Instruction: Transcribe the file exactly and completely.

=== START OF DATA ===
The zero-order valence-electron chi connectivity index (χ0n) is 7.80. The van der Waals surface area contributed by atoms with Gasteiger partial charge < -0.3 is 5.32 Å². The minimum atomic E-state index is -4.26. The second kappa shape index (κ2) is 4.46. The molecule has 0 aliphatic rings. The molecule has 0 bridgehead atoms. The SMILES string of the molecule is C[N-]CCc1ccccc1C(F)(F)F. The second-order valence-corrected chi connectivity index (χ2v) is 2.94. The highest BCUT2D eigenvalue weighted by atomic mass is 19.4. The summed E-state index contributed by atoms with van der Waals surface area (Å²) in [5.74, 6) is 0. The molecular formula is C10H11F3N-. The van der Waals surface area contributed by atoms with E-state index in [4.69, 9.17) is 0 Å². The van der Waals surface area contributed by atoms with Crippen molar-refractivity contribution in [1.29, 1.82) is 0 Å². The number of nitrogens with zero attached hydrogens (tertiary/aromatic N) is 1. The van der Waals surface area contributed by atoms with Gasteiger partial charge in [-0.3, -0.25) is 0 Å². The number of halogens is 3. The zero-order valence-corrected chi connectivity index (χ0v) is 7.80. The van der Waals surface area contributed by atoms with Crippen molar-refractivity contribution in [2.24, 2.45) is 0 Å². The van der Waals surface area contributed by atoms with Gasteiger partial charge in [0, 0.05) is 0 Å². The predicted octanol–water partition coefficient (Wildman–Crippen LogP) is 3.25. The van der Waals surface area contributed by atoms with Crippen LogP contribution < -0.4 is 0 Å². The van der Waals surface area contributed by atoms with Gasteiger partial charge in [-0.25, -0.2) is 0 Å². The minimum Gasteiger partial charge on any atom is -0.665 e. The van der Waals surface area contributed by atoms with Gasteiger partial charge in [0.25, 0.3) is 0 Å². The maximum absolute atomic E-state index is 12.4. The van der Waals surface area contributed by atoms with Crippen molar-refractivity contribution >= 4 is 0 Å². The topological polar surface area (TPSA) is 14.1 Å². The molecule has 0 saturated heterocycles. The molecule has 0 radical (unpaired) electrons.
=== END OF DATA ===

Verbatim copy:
The zero-order valence-electron chi connectivity index (χ0n) is 7.80. The van der Waals surface area contributed by atoms with Gasteiger partial charge < -0.3 is 5.32 Å². The minimum atomic E-state index is -4.26. The second kappa shape index (κ2) is 4.46. The molecule has 0 aliphatic rings. The molecule has 0 bridgehead atoms. The SMILES string of the molecule is C[N-]CCc1ccccc1C(F)(F)F. The second-order valence-corrected chi connectivity index (χ2v) is 2.94. The highest BCUT2D eigenvalue weighted by atomic mass is 19.4. The summed E-state index contributed by atoms with van der Waals surface area (Å²) in [5.74, 6) is 0. The molecular formula is C10H11F3N-. The van der Waals surface area contributed by atoms with E-state index in [4.69, 9.17) is 0 Å². The van der Waals surface area contributed by atoms with Crippen molar-refractivity contribution in [1.29, 1.82) is 0 Å². The number of nitrogens with zero attached hydrogens (tertiary/aromatic N) is 1. The van der Waals surface area contributed by atoms with Gasteiger partial charge in [-0.3, -0.25) is 0 Å². The number of halogens is 3. The zero-order valence-corrected chi connectivity index (χ0v) is 7.80. The van der Waals surface area contributed by atoms with Crippen molar-refractivity contribution in [2.24, 2.45) is 0 Å². The van der Waals surface area contributed by atoms with Gasteiger partial charge in [0, 0.05) is 0 Å². The predicted octanol–water partition coefficient (Wildman–Crippen LogP) is 3.25. The van der Waals surface area contributed by atoms with Crippen LogP contribution < -0.4 is 0 Å². The van der Waals surface area contributed by atoms with Gasteiger partial charge in [-0.25, -0.2) is 0 Å². The minimum Gasteiger partial charge on any atom is -0.665 e. The van der Waals surface area contributed by atoms with Gasteiger partial charge in [0.25, 0.3) is 0 Å². The maximum absolute atomic E-state index is 12.4. The van der Waals surface area contributed by atoms with Crippen molar-refractivity contribution >= 4 is 0 Å². The topological polar surface area (TPSA) is 14.1 Å². The molecule has 0 saturated heterocycles. The molecule has 0 radical (unpaired) electrons.